Dayton’s compromise segues to Obama and his signing of the extension of the Bush era tax cuts. He justified the move as a necessary compromise, as a way to get middle class tax cuts, to get unemployment tax cuts, and to stimulate the economy. (See the above video link to TPT's Almanac to see me arguing with Larry Jacobs on some of the following points)

Bad economics. There is some stimulus here but not much. In many ways the tax cuts only continue the status quo and too much of the cuts go to the rich who will not use it to stimulate the economy unless you believe in supply-side economics. Second, despite Larry’s assertion that mainstream economists say it will raise the GDP by 1.5%, that bump is at best short term and wears off by 2012 ( also cannot find economists who are saying what Larry is asserting). Third, the cuts add $900 to the deficit, only delaying the inevitable problems of deficits and eventually spending cuts which will probably hurt the poor and middle class first. Overall, whatever short term economic benefit there is, the benefits are outweighed by the economic problems they create.

Bad politics. This is a naked grab by Obama to get middle class and swing voter support. I doubt it does that. Two years from now they will not remember this. Second, the tax cuts are extended only for two more years and in the middle of the next presidential campaign they will be debated again. Obama will again be unable to oppose their extension and again they will pass. Democrats who oppose them will be unable to do so because opposing tax cuts is never easy.

Obama basically sacrificed his political base and the economy for his political fortunes and I am not sure how much benefit he reaps from it.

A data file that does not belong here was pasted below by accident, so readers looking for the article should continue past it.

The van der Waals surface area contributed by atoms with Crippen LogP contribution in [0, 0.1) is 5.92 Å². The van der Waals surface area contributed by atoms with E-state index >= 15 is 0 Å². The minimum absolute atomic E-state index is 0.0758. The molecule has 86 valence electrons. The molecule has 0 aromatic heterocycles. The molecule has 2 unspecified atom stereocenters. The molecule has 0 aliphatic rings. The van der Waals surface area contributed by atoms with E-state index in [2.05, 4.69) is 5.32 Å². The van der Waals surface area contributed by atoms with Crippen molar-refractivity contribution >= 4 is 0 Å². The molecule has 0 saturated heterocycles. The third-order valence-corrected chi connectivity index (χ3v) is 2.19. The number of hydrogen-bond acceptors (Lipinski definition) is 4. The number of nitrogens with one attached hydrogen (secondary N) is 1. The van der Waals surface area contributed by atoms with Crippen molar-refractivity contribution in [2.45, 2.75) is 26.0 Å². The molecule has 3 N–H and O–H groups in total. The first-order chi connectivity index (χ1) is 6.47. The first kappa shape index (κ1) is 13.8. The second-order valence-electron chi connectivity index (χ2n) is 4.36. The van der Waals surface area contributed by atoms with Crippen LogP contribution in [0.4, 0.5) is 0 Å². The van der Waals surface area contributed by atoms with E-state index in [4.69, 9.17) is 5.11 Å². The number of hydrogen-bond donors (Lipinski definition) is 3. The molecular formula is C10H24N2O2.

Monday, December 13, 2010

The End of the Obama Presidency?

The current Obama presidency came to an end last week. What it means for 2012 and his re-election bid is that for the first time I think there is a serious chance that he might not get reelected. The reasons for that are the economy, alienating his base, and potential white voter backlash.

In general it is hard to defeat sitting presidents. Yes, Carter and Bush I both lost, but it took bad economic conditions and a third party vote for Ross Perot to do that. Previous to that, Ford did lose but he was barely an incumbent and he pardoned Nixon, and LBJ opted not to run. However, before that, it was Hoover (1932), Harrison (1892), Cleveland (1888), Van Buren (1840) and John Adams (1800) who lost when running for election. The economy and major crisis seem to be the usual reasons for incumbents losing.

Kerry in 2004 is a testament to how difficult it is to defeat a sitting president. They have to make major mistakes or blunders to lose, or be so dragged down with the economy that their candidacy is destroyed by it. Obama faces both.

The economy remains a mess. In a couple of blogs ago I wrote about the persistent unemployment, the failure to address the mortgage market, and the perception that he favored the banks over the people. These problems persist. Yes, Obama will get some bump from the economy in the next year or so but short of a miracle too many people will be jobless.

Beyond the economy, two fatal blows were delivered. First the failure to repeal “don’t ask, don’t tell” means he has dramatically lost or alienated the young under-30 vote and the GLBT community. They supported him enthusiastically in '08 and stayed home in '10. The latter will be true in '12.

In addition, his compromise on the Bush tax cuts infuriated his liberal base. The cuts may still pass, but he threw Democrats and liberals under the bus in order to appease swing voters. The House refusal to bring the original proposal to a vote demonstrated the anger. Had this been a parliamentary system, the refusal to vote on it would have triggered a vote of no-confidence and a collapse of the government. That is what happened last week effectively.

The fatal error here is Obama alienated his base. They will not vote against him in '12, but certainly they will not come out strong for him. He is counting on them having no alternative and voting for him. Don’t count on it. Ignoring your base and raising expectations–only to disappoint–is the surest way to lose them.

Thus, Obama’s strategy? Hope your base holds their nose and votes for you in '12 out of fear of the GOP, and try to regain the swings voters. Preliminary polls suggest the swings like the Obama tax deal, but is it enough to swing them to his side? Maybe not.